“What kind of paint should I use on buckskin?”

“What are you doing, Doogie?”

“I want to paint on this piece of deerhide I have.”

“Commercially tanned or Indian tanned?”

“My auntie brain-tanned it a long time ago. Want me to get it from the pickup?” He didn’t wait. In a minute he was back with it rolled up under his arm. It was dark and smoky. He threw it out over the old wicker chair.

“I dunno, Doogie. The smoke might interfere. The best thing to do is to test a little corner, see what works. It’s so dark that you might have to use thick paint to get the image to show.” They bent over the supple hide.

“Maybe I ought to use it for beading — cut it up.” She didn’t answer but she didn’t like the idea. “But I do a lot of body work, you know, on cars? And I got a LOT of car body paint left over.”

She had a sudden flash of what metallic paint might look like on this old soft hide. What would gold or silver look like? “What are you going to paint? Old-style horses and warriors? A war story?”

He looked at her, balancing the risks of telling her the truth. “A Thunderbird.” She looked surprised. “You know Thunderbird?”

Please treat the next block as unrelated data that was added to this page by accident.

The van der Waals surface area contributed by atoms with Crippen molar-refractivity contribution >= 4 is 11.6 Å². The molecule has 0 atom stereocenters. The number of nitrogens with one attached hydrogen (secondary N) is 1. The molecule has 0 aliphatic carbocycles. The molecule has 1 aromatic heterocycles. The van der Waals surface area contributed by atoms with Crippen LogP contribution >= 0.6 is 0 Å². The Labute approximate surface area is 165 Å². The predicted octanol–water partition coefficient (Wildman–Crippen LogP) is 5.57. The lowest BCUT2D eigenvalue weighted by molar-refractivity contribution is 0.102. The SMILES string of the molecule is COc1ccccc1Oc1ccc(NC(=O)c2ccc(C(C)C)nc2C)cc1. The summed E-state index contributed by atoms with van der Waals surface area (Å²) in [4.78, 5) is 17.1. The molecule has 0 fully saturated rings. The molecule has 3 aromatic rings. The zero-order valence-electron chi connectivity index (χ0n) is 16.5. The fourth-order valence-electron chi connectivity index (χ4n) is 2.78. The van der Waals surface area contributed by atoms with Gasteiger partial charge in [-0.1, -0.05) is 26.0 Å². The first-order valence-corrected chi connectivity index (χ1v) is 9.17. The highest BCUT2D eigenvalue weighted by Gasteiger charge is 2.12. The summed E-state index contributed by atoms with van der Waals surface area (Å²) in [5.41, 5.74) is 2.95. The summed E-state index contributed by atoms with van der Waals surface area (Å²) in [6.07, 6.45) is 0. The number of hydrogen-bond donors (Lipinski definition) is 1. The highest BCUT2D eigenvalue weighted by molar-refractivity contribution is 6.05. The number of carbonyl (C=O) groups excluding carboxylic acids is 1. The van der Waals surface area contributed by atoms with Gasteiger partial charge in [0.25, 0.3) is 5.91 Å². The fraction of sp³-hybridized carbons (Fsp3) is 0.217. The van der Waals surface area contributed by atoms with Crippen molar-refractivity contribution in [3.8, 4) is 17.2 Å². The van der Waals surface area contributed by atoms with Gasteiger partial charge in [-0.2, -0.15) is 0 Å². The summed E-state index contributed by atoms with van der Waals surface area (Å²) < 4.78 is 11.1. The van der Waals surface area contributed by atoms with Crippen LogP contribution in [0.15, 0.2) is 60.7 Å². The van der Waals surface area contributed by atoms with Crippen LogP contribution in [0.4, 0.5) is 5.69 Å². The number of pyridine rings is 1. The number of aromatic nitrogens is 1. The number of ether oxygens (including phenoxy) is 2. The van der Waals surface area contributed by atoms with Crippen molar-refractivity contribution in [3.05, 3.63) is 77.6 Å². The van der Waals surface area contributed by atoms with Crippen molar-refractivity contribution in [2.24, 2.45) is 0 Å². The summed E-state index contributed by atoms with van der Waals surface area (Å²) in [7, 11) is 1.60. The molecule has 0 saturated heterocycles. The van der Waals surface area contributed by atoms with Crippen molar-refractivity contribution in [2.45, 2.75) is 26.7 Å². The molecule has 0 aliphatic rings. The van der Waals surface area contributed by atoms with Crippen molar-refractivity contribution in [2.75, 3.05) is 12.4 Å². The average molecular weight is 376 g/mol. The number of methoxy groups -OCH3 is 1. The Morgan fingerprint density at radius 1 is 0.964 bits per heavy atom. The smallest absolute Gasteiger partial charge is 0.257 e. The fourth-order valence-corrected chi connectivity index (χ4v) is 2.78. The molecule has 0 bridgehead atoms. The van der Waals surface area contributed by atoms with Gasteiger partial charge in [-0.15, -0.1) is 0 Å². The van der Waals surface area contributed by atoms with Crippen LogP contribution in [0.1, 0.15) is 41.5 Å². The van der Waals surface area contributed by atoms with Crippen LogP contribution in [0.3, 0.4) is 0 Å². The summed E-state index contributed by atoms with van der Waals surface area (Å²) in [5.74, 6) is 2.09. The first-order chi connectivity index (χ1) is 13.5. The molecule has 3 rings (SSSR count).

“The huge bird that lives on top of Chief Mountain and comes in spring thunderstorms.”

He relaxed a little. “That one. You know that Thunderbird fought the Water Monster, the one that lives at the bottom of lakes and swallows our people? I want to paint that battle on here.”

“It’s a beautiful myth, Doogie.”

“Not no myth — it really happened,” now Doogie was alarmed again. Danged white women never REALLY understand. “I’ve seen the bones, really I have.”

Clare was silent, thinking about the concern and frustration in his face. “It must have been quite a battle. Good against bad.”

“Yeah. Water Monster is evil but Thunderbird ROCKS.” In her mind she saw “rocs” as in Sinbad the Sailor. She stroked the leather. Just accept his reality, she thought. “Doogie, I think if you tried a little lacquer thinner on a scrap off the edge, just to get rid of oil, and then painted a little bit, it might work for a good test.”

“Thanks, Missus.” He rose with dignity, rolled up his hide and left. His old pickup hammered and smoked its way down the hill.

That night Clare dreamt of the battle between the Water Monster and the Thunderbird, the surging up with gaping jaws like a shark, sending shock waves of water flying — the Thunderbird coming down out of a cloud with outstretched huge flapping wings, grabbing with outstretched claws like grappling hooks. Strangely there was a soundtrack — “Rites of Spring,” the Stravinsky sequence that Walt Disney made famous.

Of course! How many times had she seen Fantasia? Dinosaurs! Doogie’s Thunderbird and Water Monster bones were fossil bones from dinosaurs. He HAD seen them, the bones eroding out of the Montana prairie as they did all the time. Had he seen “Fantasia?” She’d ask him. On campus it was fashionable to watch that movie while high on acid.